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Memories of war make a heavy payload

A pair of refurbished World War II bombers revived the era for a former Army Air Corps pilot who survived night raids, the Luftwaffe and a crash.

By CHASE SQUIRES
Published March 9, 2004

[Times photo: Dan McDuffie]
People came early Monday to see a pair of World War II bombers at the Zephyrhills Municipal Airport. A group of visitors waits outside a B-25 as the crew gets it ready. The two bombers will be at the airport until 1 p.m. today.

ZEPHYRHILLS - A couple of retired World War II bombers took Jim Rossman's memories sky high Monday.

For a while anyway, the 81-year-old retired insurance salesman from Ridge Manor was back in the air over Germany, where he flew 30 missions in a B-24 heavy bomber during the war, surviving nighttime raids, a crash landing and the German Luftwaffe.

"I don't know how we did it," Rossman said, thinking back on the war. "I guess we were young."

Rossman visited Monday during a three-day exhibit brought to town by the nonprofit Collings Foundation. The organization flew in to the Zephyrhills Municipal Airport on Sunday. The B-24 and B-25 bombers remain on display until 1 p.m. today.

Before stepping on board a restored version of the airplane he flew as pilot and co-pilot, Rossman recalled the early days of WWII when he was a teenager in Tampa.

"When Pearl Harbor hit, I was on a train coming home from Georgia," he said. "I went down and tried to volunteer for the Navy. I was turned down."

The Navy didn't like something about his legs, Rossman said.

"I was 17 or 18. I considered myself a world-class driver, so I went to the Army Air Corps," he said.

At 6 feet tall, Rossman said he weighed less than 140 pounds, not quite enough for the Air Corps, later the Army Air Forces. So he downed as many bananas and milkshakes as he could, and he made the cut.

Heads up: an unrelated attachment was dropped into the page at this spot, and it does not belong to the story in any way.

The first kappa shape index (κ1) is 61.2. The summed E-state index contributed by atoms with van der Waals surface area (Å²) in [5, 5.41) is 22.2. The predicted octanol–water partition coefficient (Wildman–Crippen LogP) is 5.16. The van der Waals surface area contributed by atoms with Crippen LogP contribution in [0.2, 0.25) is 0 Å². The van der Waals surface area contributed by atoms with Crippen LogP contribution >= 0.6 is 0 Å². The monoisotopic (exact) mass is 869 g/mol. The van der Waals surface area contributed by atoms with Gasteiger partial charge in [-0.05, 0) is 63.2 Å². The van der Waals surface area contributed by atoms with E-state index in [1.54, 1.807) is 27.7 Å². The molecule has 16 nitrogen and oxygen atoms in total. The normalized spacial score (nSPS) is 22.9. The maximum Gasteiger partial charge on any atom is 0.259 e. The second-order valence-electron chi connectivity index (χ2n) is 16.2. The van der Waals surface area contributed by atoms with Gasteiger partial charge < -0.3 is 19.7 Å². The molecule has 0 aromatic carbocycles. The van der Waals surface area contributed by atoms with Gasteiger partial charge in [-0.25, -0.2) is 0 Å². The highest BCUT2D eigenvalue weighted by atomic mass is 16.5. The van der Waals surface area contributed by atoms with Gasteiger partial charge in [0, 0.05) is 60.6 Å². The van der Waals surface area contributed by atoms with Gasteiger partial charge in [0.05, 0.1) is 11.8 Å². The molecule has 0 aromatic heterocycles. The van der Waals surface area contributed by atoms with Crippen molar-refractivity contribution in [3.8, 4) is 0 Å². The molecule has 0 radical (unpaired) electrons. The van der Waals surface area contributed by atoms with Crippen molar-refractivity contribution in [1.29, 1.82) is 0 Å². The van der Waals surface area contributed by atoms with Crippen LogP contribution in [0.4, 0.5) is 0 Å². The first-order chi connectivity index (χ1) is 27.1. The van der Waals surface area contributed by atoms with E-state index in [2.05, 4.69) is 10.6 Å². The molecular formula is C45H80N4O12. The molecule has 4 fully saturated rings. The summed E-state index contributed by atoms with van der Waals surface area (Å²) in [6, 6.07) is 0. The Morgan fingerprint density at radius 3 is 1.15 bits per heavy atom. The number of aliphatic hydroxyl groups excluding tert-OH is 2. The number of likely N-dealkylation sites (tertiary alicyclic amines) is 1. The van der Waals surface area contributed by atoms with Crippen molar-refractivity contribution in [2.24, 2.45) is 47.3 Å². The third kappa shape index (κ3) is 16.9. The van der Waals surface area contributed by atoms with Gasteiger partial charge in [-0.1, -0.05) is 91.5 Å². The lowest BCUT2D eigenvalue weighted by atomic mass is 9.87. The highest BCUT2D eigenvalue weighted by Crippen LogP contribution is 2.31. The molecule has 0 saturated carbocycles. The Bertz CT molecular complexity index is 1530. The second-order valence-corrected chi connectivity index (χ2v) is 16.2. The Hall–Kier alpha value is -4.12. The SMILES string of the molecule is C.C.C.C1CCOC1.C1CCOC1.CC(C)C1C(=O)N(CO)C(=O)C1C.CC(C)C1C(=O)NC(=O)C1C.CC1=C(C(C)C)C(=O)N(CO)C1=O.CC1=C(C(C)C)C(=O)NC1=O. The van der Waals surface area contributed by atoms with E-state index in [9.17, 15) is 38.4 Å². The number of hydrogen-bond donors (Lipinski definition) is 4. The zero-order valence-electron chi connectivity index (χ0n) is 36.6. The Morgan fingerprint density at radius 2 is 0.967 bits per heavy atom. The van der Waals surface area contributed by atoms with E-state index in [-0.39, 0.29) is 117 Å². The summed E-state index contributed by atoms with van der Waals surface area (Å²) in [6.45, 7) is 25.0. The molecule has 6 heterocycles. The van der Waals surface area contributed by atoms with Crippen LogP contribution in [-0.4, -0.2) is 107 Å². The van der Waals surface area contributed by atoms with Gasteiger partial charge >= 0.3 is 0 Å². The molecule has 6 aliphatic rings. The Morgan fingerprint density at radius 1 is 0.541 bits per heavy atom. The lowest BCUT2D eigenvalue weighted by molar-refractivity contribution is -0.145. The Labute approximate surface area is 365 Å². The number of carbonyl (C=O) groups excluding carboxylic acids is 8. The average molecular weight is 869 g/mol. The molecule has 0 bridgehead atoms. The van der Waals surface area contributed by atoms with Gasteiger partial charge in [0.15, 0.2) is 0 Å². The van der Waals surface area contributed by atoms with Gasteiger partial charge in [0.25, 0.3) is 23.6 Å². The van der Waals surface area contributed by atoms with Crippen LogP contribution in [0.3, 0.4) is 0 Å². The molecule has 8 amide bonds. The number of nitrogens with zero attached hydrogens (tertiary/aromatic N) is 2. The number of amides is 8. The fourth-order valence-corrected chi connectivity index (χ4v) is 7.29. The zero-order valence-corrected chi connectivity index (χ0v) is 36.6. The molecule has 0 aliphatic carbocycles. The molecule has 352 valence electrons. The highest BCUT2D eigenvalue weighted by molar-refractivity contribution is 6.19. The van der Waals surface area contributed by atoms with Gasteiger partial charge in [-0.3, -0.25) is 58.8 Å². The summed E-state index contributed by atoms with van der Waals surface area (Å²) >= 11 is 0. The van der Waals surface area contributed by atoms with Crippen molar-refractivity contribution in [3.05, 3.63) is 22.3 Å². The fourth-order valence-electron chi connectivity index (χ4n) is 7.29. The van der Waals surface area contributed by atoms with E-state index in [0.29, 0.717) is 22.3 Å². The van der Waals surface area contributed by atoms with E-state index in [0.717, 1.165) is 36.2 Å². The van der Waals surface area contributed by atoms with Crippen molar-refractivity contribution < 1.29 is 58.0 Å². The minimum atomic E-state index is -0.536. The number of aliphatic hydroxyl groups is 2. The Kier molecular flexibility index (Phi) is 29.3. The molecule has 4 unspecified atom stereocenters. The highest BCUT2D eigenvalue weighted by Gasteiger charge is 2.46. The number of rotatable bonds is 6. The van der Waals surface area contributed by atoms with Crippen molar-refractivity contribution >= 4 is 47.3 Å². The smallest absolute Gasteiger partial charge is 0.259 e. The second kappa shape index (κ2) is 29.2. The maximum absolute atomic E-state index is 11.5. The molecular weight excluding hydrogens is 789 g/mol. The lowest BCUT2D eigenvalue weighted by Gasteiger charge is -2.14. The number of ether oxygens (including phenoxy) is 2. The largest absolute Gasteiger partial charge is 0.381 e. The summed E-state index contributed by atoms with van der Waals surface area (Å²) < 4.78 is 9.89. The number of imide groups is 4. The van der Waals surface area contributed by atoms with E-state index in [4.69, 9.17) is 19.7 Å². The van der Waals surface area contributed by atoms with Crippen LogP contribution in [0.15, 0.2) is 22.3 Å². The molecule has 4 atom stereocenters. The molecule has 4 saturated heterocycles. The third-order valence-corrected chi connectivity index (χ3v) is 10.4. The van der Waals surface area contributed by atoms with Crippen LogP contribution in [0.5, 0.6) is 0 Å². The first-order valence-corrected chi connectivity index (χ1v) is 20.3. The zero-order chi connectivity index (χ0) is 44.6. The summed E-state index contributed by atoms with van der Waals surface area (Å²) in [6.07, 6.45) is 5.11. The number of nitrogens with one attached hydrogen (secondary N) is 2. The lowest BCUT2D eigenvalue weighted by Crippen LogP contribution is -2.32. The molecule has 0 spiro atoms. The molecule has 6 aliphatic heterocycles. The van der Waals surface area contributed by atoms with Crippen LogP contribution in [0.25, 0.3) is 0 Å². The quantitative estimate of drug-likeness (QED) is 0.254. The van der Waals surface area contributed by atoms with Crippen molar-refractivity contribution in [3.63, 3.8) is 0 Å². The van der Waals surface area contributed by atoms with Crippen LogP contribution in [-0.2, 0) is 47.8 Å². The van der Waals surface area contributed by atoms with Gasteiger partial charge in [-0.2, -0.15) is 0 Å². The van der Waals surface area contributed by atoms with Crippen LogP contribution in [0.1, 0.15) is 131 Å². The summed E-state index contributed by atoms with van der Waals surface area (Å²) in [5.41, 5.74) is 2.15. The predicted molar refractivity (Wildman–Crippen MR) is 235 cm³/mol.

Rossman recalled life in a bomber group, making daylight raids over Germany.

German fighters would hover over the target, waiting just out of the bombers' gun range, then dive in at the right moment, strafing the lumbering craft.

"You'd see that plane coming in at you, firing those guns, you knew you were in for it," Rossman said.

Touring the visiting airplane Monday, it was obvious the plane's thin metal skin offered little protection against a fighter's guns, or the antiaircraft fire from below.

The pilots who flew Rossman's airplane before him had welded extra metal armor inside the cockpit.

"I was always real careful, real conservative," Rossman said. "I guess I still am."

He was aboard when the plane crash-landed on a tiny English runway. He was in the cockpit in a nighttime raid, focusing on keeping in a tight formation without running into another bomber, when German pilots attacked over the English Channel.

Climbing over the narrow catwalks in the bomb bay, Rossman pointed out the cramped cockpit.

"That's where the navigator would sit, and there's where we would sit," he said. "Not a lot of room."

Rossman made his final bombing run on May 30, 1944, a week before D-Day.

He came back to the States, finished his tour, and thought about getting into commercial aviation. When the airlines weren't interested in such a young-looking pilot, Rossman got into the insurance business.

Jim Harley is one of the airplanes' volunteer crew, crisscrossing the country for most of the year. At 32, he has given up his job as a commercial artist in Akron, Ohio, sold his house and gone into the sky.

"I just love everything about it, meeting the veterans, teaching the kids, it's living history. It's addictive," Harley said. "I really don't have a home anymore."

The B-24 on display flew for the British Royal Air Force in the South Pacific. While most of the surviving B-24s were scrapped after the war, the one visiting Zephyrhills was sent to India, where it was eventually abandoned. A collector returned it to England in the 1980s, and it was bought by the Massachusetts-based Collings Foundation and is now believed to be the only flying B-24 in the country.

The B-25 joining it was a trainer in the United States and survived the war unscathed. Both aircraft have been fully restored.

The airplanes are on display from 9 a.m. to 1 p.m. today. Admission is $7 for adults, $4 for children. And 15- to 30-minute flights are available for $300-$400 per person. The foundation's Web site is at www.collingsfoundation.org

[Last modified March 9, 2004, 01:35:32]


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